And don’t rush. I know you need to get it done before your favorite program is on, but good things come to those who wait.
Take your time, enjoy being outside, and give your lawn the attention and care it deserves. I promise you’ll reap the rewards come barbecue season.
How often should I mow my lawn?
It depends on the type of grass, the season, the weather, and if you’re using fertilizer or lawn feed.
It’s not as simple as saying “once per week,” but when push comes to shove, once per week will probably cut it.
Pun fully intended.
When’s the best time to mow the lawn?
For morning mows, the best time to mow a lawn is after the morning dew has evaporated, and the grass has had a chance to dry out a bit.
Sometime between 8-10 AM is ideal. This is considered the absolute best time to mow by most lawn-care professionals.
In the afternoon, between 4-6 PM is also recommended, as the heat of the day has dissipated, and it will cause less stress to your grass, ensuring it has time to recover before nightfall.
What type of lawnmower do I need for my lawn?
I would need to see your lawn to know the answer to this question, and unless you want to invite me over to your house (I’ll take a tea with milk and no sugar), then I’ll offer the next best thing.
Head over to read this general piece on the different types of lawnmowers – to help you decide which one is right for your space.
How do I mow the lawn?
I could literally write an entire blog on lawn mowing techniques, but to save us all time and money, watch the informative video below from lawn guru Ryan Knorr.
Does frequently mowing thicken grass?
Yes – with a caveat. Never over mow your lawn.
There’s a balance to be had, and while mowing frequently encourages a strong root system and subsequent thicker lawn, too much can have a negative impact.
Can I mow my lawn twice a week?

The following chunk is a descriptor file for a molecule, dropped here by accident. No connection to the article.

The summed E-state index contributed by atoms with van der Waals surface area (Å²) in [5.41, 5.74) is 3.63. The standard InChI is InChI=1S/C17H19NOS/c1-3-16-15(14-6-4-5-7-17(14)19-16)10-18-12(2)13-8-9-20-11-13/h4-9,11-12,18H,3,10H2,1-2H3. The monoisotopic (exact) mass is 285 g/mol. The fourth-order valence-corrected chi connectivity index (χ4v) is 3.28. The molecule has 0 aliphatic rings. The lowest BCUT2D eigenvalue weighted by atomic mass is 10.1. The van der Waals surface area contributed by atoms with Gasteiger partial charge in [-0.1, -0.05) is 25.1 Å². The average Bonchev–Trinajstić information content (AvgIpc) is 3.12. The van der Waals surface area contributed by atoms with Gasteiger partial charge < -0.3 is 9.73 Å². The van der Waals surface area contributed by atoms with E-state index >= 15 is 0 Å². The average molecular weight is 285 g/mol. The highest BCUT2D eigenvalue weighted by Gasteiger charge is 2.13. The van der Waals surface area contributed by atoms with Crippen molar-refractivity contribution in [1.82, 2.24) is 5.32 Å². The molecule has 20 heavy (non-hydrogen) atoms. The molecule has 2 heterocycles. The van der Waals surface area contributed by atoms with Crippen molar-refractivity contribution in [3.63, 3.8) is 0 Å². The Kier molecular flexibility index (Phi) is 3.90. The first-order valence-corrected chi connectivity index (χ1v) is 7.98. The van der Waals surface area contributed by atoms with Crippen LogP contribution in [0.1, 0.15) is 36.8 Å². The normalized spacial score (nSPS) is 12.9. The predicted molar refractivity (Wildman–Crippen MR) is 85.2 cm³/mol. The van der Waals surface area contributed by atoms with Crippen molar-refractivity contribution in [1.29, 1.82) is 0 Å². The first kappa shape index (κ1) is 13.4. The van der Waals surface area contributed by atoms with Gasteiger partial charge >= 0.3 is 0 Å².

Providing your lawn is in its growing season (see the guide above for grass types and when they sprout) then mowing twice a week should be fine.
Just remember the golden rule of never cutting more than 1/3 of the grass blades at any one time, while maintaining the optimum height for your particular species of grass.
Can I mow my lawn once a month?
You can, but on your head be it if you get some raised eyebrows from the neighbors.
Depending on the time of year, the type of grass, the weather and conditions, and if you’re using fertilizer (which I assume you’re not if you’re only wanting to mow once a month) grass can grow anywhere between two and six inches in a week.
Imagine how tall that could potentially be if you’re mowing once a month in peak growing season!
Of course, you can feel free to take your foot off the gas when the grass slows down, and once a month (if at all) should be fine in the off-season.
But to avoid an unsightly, overgrown yard that can encourage weeds and pests, I’d say more than once a month is recommended.
What happens if I don’t mow my lawn?
Seriously though, you’re looking at a wilderness that is going to attract all kinds of problems, from insects and pests, to weeds, and other undesirable growth – such as fungi.
Even more serious – is the potential to be fined – depending on where you live. Most neighborhoods will have laws in place so that homeowners are legally obliged to satisfactorily maintain their properties.
If you neglect to adequately upkeep your lawn, you might expect a knock on the door. In some extreme cases, this might even result in jail time – or even losing your house.
So, if you don’t want this to happen, I would suggest biting the bullet and getting out there to give the green a trim every now and again.
Or, rip the whole thing up and install vegetable patches and wildflower gardens in its place. And if you choose such an endeavor – I wish you all the luck in the world. #lesslawnmorelife.
The question of how often should you mow your lawn is a deceptive one, as it can seriously vary depending on a number of factors.
But of course, if you don’t possess green thumbs, you can get away with once-a-week in the growing season.
I hope you’ve found this article entertaining and informative. If you have any tips on when to mow lawns, or any practical lawn advice you’d like to share with the community – drop me a comment.
Stay safe out there – and happy mowing!